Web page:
Lily Becomes The Latest Victim Of Its Own Crowdfunding Campaign - Action Academy

Lily, the autonomous camera drone that sold a massive $34 million in preorders, has announced that it will fold.


In an email sent to customers earlier this morning, the startup said that it was unable to raise an additional round of funding which would have allowed it to start production of the drone. So it announced instead that it will be winding down the company, and offering an automatic refund to all preorder customers.
Lily burst onto the global scene in the early Summer of 2015; when their crowdfunding launch video went massively viral…so much so that the company was able to boast $34 million in pre-orders. Since then though, the company’s trajectory had gradually fallen all but flat, which has made the announcement this morning all the more inevitable for those of us who followed their progress closely (full-disclosure: I was one of the many who threw my hat into the ring and pre-ordered way back in July 2015). After 3 launch delays and a complete shift of tide in the goodwill of the adopters as they lost patience watching rival products launching which started to outstrip Lily’s own claims, frankly this is best-case scenario. If you’ve got nothing good worth launching…


Immediate focus today is being placed on the fact that Lily are promising to refund all customers who pre-ordered, and – at time of publication – we have no reason not to believe this will be the full-amount initially paid. However, after another high-profile crowdfunding failure (Lily isn’t even the first high-profile drone to fail), the bigger emphasis and searching questions are surely around the nature of the crowdsourcing/crowdfunding bubble…and how much more damage it will take before people start to see through empty promises.


Whilst the Brit in me finds some satisfaction in being proven right on my assumptions (I cancelled my Lily order 3 months ago, seeing this as the inevitable direction things were heading), it’s also much more a real shame. When Lily first announced the drone it looked so incredibly promising – here was a ‘lifestyle capture solution’ (to steal that phrase from GoPro), which would allow us to pack the camera in our backpacks, head outdoors, and get on with enjoying ourselves whilst our trusty Lily ensured all our greatest (and less great) moments were captured from the air, without any input on the user’s part. No more being the filmer and sitting out runs whilst shooting footage for your friends! Shut up and take my money!

The warning lights started flashing when it became apparent that the drone in their launch video (the one that scored them $34m in pre-orders) was in fact nothing but parlour tricks. What followed was 2 years of sporadic emails, launch delay announcements, and video teasers from the team as they proceeded to build their new product in (what seemed like) an incredibly inefficient and long-winded way. All goodwill of the early-adopters was lost as we saw deadline after deadline missed; and the tech started to fall seriously behind some of the other solutions on the market – the release of DJI’s Mavic essentially sounded the death knell for this product. Watching the social page for Lily that week was actually painful. Whoever was managing their social feeds, my heart goes out to you. To quote Butters when made to filter Cartman’s social feeds in South Park, “It’s a pretty brutal job sifting through all that darkness.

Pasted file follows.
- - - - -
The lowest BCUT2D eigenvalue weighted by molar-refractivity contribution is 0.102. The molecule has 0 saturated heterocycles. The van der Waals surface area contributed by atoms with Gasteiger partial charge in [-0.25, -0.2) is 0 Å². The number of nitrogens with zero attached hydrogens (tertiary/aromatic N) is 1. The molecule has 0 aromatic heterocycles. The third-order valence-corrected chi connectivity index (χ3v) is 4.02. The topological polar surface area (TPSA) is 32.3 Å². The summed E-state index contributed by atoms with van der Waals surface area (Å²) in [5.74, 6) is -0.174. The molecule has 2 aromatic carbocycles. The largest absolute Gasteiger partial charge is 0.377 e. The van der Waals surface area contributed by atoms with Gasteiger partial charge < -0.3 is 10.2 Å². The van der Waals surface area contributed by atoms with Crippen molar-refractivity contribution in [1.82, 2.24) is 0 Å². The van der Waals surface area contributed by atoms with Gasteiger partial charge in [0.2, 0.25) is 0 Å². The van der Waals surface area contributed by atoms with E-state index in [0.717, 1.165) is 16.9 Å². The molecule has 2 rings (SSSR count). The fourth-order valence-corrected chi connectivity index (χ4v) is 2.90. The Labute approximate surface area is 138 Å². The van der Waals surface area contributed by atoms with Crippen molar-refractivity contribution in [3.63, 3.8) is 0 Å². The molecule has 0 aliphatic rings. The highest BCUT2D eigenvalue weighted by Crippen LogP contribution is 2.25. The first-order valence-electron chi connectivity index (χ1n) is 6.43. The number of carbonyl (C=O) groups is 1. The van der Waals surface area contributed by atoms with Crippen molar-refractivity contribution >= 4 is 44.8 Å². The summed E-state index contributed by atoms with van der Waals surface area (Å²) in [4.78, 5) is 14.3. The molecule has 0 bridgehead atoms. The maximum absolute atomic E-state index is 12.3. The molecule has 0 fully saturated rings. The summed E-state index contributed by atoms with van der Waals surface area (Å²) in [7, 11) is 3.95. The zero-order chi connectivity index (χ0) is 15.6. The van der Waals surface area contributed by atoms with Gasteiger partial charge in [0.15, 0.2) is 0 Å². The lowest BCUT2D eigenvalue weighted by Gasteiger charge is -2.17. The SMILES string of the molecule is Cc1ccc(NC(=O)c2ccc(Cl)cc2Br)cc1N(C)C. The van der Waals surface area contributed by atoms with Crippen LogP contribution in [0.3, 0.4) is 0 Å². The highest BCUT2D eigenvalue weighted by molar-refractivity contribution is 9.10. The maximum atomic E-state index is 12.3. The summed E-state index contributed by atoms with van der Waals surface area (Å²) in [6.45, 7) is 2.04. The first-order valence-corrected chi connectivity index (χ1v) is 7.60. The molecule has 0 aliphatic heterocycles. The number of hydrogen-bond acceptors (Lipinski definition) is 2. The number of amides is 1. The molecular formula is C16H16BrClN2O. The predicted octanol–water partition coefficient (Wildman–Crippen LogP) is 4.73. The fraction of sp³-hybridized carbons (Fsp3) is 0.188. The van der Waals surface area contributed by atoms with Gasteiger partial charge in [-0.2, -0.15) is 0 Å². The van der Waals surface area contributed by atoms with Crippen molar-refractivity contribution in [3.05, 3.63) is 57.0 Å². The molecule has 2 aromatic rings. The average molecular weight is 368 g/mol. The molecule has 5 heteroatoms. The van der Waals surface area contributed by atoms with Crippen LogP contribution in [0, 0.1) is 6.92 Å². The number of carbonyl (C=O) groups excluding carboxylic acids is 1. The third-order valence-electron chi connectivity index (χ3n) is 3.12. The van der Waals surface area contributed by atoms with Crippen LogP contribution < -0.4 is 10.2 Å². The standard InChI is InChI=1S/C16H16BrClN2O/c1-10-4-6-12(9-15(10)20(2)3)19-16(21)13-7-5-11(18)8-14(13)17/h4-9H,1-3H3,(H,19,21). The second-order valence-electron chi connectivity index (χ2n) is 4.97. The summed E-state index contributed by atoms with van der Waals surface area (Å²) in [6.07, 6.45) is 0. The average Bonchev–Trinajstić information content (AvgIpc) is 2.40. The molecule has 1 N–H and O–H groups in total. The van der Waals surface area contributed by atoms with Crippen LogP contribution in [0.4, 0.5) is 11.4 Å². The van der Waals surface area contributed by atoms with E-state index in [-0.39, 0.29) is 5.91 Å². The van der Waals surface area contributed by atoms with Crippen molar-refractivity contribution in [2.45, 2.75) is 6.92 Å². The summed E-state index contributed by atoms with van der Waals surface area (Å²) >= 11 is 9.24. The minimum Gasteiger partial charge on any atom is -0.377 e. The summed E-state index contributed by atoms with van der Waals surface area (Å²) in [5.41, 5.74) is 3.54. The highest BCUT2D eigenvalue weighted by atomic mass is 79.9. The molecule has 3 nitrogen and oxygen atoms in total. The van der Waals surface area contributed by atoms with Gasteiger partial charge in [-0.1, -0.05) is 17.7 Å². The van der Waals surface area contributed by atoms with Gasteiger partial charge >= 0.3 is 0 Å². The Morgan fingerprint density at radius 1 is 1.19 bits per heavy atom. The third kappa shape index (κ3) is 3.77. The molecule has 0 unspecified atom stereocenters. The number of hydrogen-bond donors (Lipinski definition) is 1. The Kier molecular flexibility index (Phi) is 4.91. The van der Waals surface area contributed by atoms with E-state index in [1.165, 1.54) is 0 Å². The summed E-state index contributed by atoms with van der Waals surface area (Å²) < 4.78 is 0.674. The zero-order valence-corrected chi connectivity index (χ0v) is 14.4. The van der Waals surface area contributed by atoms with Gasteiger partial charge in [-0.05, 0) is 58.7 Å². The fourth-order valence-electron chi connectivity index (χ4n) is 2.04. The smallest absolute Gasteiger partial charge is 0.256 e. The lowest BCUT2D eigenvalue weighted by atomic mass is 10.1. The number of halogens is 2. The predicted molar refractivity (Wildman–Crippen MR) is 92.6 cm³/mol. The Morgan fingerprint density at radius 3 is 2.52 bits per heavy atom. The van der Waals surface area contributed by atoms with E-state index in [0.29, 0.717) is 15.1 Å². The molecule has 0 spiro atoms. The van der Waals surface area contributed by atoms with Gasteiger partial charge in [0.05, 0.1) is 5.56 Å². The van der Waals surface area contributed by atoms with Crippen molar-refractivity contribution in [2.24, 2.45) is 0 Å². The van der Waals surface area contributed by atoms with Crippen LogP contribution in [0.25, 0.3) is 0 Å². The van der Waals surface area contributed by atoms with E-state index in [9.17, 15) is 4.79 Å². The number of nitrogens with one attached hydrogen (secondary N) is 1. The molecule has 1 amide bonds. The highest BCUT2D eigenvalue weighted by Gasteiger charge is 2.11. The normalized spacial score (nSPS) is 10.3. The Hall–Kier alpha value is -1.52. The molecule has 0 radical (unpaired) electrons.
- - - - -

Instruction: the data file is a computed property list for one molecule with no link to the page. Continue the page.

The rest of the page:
Hindsight has the magical ability to make everyone an expert in topics that are most likely far more complex than they perhaps realise. That said, the situation Lily have found themselves in today is one entirely of their own creation. I’m normally staunchly libertarian in my views on innovation, but the crowdfunding campaign that had all of us rushing to put our money down was so incredibly dishonest…and if you trade in lies, there comes a point when they catch up with you. At no point before purchasing was I made aware that the product was still in a conceptual stage – simply that pre-orders would be starting in about 5 or 6 months once they’d ‘finalized production’. What followed was the (unsurprisingly) meek announcement by the team that they would be delaying the launch, and providing daily updates on their progress to the website. Looking at these showed a team that were still researching the technology for their end-product, let alone any closer to bringing it to market, already at a point when it was due to be released.

A teaser video launched by Lily half-way through 2016, 7 months after the initial launch date. Doesn’t quite look up to the promises of the sales video, does it?

The team must have known they would never make that first target of December 2015. They couldn’t possibly have seen any other reality. That they were allowed to lie so brazenly in their sales materials leaves me feeling that this area desperately needs some form of quality control – perhaps an independent body that will provide any team looking to crowdfund with an assurance mark that says the team have met all the neccessary criteria (for example, that what they are advertising is honest, that their launch schedules seem feasible, and that they actually have some degree of responsibility in their actions).
In some way, the platforms that now exist (Kickstarter, Indiegogo, Crowdcube, Crowdfunder, Seedrs, etc) are providing this, and – tellingly enough – Lily’s campaign was run independently via their own site – but it seems in this market the adage ‘Buyer Beware’ is more true than ever; because when you have no physical contact with a product, and nothing but a glitzy video produced by the team wanting to take your money – what you see is not neccessarily what you’re going to get. If you even get it at all.
Doug Stidolph

Author Doug Stidolph

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